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Insurance company ordered to pay diabetic policyholder

It is a widely known fact that hiding pre-existing ailments from the insurance company can result in rejection of claim. However, in a recent judgement passed by the South Mumbai District Consumer Disputes Redressal Forum, the insurance company was ordered to pay Rs 5.5 lakhs plus 9% interest to a diabetic policyholder.

The policyholder, Kanhaiyalal Ruia, had taken a mediclaim policy from United India Insurance in 1994. After the insurance company rejected his claims, he filed a complaint before the forum in October 2005. Ruia told the forum that he enjoyed good health in 2001, however his wife underwent some health complications in August 2001. His wife had to undergo hospitalisation and during this period, Ruia noticed an injury on his left toe.

At the time, he thought it was because of a shoe bite and because he was more concerned about the health of his wife, he took the injury lightly. The injury did not heal fully, after which he consulted a physician who found that his blood sugar levels were high. The physician attributed the high blood sugar levels to extreme mental stress and trauma and prescribed medication. Despite this, the wound did not heal and 3 months later the wound had become infected.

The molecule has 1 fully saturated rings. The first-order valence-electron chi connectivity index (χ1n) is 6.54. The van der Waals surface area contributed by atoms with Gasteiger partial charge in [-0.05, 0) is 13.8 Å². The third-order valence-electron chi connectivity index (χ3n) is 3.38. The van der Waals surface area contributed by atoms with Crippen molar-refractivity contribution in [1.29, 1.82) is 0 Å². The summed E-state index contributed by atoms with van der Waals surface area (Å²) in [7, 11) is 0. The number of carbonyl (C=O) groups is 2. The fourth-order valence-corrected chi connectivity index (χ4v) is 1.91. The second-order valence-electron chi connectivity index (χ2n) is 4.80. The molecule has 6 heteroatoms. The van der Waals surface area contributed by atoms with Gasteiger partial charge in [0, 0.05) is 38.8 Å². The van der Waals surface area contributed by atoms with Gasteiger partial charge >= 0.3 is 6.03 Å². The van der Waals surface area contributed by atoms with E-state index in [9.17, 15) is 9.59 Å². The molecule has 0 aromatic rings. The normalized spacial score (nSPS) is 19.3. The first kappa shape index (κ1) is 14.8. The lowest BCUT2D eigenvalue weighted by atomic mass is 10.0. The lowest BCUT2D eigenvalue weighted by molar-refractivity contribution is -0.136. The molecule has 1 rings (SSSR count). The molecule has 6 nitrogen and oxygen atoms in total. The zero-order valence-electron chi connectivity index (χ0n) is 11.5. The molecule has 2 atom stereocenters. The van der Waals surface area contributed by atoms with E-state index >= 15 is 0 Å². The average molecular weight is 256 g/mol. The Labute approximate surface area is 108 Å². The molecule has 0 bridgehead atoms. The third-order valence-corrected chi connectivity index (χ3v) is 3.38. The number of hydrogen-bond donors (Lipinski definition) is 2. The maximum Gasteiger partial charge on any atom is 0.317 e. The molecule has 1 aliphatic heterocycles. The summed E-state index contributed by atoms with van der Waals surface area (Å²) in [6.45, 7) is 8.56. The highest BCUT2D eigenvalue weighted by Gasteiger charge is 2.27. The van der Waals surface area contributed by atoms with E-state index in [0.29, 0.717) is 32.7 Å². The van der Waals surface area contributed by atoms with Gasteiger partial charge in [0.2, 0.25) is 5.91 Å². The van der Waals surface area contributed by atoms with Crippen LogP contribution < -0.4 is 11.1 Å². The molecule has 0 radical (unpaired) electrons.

In December 2001, he was admitted to a hospital and the doctors amputated his left toe. In February 2002, he had to undergo another operation where the doctor’s had to amputate his left foot.

At the time of filing the medical insurance form, the doctor made an error stating that the patient suffering from diabetes since 15 years instead of 15 days.

To rectify this error, the doctor said, "As the complainant's foot was amputated, he thought that he was suffering from diabetes since last 15 years and accordingly he made the noting. Later on he realized that he had totally misunderstood the situation, and immediately issued a corrigendum and corrected his mistake."

The forum observed, "There is no evidence prior to 2001, that the complainant had taken medical treatment for his diabetes."  It also said that the company's refusal to meet the claim amount "was without any basis and illegal". The insurer was ordered to pay the claim plus 9% interest plus Rs 8,000 for mental agony and harassment.

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